Christianity is characterized by a number of reported miracles
attributed by Christians to Jesus and his followers.
Origins of Christianity
Christianity originated in the first century. According to Acts
11:19 and 11:26 in the New Testament, Jesus' followers were first
called Christians by non-Christians in the city of Antioch, where
they had fled and settled after early persecutions in Judea.
After Jesus' death, early Christian doctrine was taught by Paul
of Tarsus and the other apostles.
Jesus, a descendant of Judah, is reported to
have declared himself to be the long awaited Messiah (John
8:23-24, John 14:11), but
was rejected as an apostate by the people generally considered
to be the Jewish authorities (Matthew 26:63-64). He was condemned
for blasphemy and executed by the Romans around the year 30. The
formal charge cited in his execution was leading a rebellion (Luke
23:1-5): he was called the "King of the Jews" by Pontius
Pilate (John 19:19-22, Luke 16:8) on the titulus crucis or
statement of the charge hung over the condemned on the cross.
The Gospels indicate that the Roman charge was actually an attempt
to appease the Jewish authorities, although some scholars argue
that it was an ordinary Roman trial of a rebel. According to Christians,
the Old Testament predicted the death and humiliation of Jesus
as recorded in the New Testament. Examples include the book of
Isaiah that alludes to the slapping (Matthew 26:67-68, Isaiah 52:14-15,
Isaiah 50:6, Mark 14:65, Luke 23:63-64), whipping (Isaiah 53:5,
John 19:1, Matthew 27:26) and general humiliation that is centered
on the given references.
Jesus' apostles were the main witnesses of his life, teaching
and resurrection from the dead, although some of the early traditions
of the church name numerous disciples (as many as 70 including
James Adelphos, Mark, Luke, Mary Magdalene, etc) who also followed
Jesus in his travels and witnessed his miracles and teachings.
After his crucifixion, his apostles and other followers claimed
that Jesus rose from the dead, and set out to preach the new message.
The original apostles are believed by most Christians to have written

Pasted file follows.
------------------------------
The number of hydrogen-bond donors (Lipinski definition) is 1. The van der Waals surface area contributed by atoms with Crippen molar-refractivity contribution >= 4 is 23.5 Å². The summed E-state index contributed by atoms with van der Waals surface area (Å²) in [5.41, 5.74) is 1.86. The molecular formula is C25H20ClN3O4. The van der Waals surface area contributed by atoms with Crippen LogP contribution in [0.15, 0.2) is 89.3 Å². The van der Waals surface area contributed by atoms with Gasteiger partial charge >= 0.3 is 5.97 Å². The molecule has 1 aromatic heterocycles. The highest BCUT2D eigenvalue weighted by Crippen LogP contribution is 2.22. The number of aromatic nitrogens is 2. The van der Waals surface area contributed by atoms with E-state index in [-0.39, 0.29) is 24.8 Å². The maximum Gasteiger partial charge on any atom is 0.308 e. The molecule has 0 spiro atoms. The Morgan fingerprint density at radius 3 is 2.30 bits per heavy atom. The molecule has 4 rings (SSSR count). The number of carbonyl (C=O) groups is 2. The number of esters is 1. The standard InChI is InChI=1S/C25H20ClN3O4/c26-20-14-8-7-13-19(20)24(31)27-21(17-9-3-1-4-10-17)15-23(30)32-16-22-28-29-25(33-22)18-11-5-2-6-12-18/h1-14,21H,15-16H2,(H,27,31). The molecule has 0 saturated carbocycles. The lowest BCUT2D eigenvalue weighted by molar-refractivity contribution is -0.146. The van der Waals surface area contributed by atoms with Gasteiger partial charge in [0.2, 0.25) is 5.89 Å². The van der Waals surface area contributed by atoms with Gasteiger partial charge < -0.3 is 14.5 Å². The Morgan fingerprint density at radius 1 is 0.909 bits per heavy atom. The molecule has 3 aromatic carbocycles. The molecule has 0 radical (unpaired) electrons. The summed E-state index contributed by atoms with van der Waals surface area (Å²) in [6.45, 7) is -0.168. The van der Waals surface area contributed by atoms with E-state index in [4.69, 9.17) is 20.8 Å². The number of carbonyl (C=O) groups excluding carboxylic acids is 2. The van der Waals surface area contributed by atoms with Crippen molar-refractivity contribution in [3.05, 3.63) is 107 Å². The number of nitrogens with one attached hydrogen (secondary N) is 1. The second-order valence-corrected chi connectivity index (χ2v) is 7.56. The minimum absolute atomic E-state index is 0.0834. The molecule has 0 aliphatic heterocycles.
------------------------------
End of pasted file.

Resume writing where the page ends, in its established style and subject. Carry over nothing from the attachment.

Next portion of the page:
some of the New Testament's Gospels and Epistles.
Many of the New Testament's twenty-seven books were written by
Paul of Tarsus. Twelve Epistles name him as writer, and some traditions
also credit him as the writer of the book of Hebrews. The Gospel
of Luke and the Acts of the Apostles are stated as having been
written by Luke, whom many believe to have been under Paul's direct
influence. Acts cites Paul as a student of Gamaliel (Acts 22:3),
a leading figure amongst the Jewish Sanhedrin (Acts 5:34-40) and
a noteworthy authority in his own right (Acts 28:16-22) considering
that the Jews of Rome sought his opinion on Christianity. Paul
was the principal missionary of the Christian message to the Gentile
The Early Christian Church
Christianity spread rapidly over the first three centuries aided
by the relative internal peace and good roads of the Roman Empire:
There were two main communities of Christians,
the Jewish Christians and the Hellenistic Christians. Jewish
Christians were those Jews
and Gentile converts who stuck closely to the Judaic beliefs including
male circumcision, dietary restrictions and the concept of purity.
Hellenistic Christians were those who were more influenced by the
Greek-speaking world and believed that the central message of Christianity
could be re-presented in ways more appropriate for Gentiles. Both
these groups contributed to the New Testament and both contained
within them a wide spectrum of beliefs.
The first great writer of Christianity, Tertullian,
sums this up in a rhetorical address to a Roman governor with
the fact that,
as for the Christians of Carthage that just yesterday were few
in number, now they "have filled every place among you— cities,
islands, fortresses, towns, market-places, the very camp, tribes,
companies, palaces, senate, forum; we have left nothing to you
but the temples of your gods" (Apologeticus written at Carthage,
Over the course of the first few centuries after Christ, classically
trained theologians and philosophers such as Origen and Augustine
developed Christian theology and Christian philosophy, which some
argue was a synthesis of Hellenic and Early Christian thought.
During this period of first organization the Christian church
had to deal mainly with occasional, but sometimes severe persecutions.
The life of the martyr, who would rather die than renounce his
faith, became the highest virtue. The canonical books of the New
Testament were agreed, early translations appeared, and a church
hierarchy emerged: the Bishops of Alexandria, Antioch and Rome
assumed the title Patriarch.
The Roman Emperor Constantine I was converted in 312 and with
his Edict of Milan (313) he ended the persecution of Christians.
Persecution was briefly revived during the reign of Julian the
Apostate (361-363) who tried to restore paganism to the empire;
Christianity was later made the officially favored religion in
about 382 by Emperor Theodotius. Similar events took place in neighbouring
Georgia and Armenia. But in Persia, which was at constant war with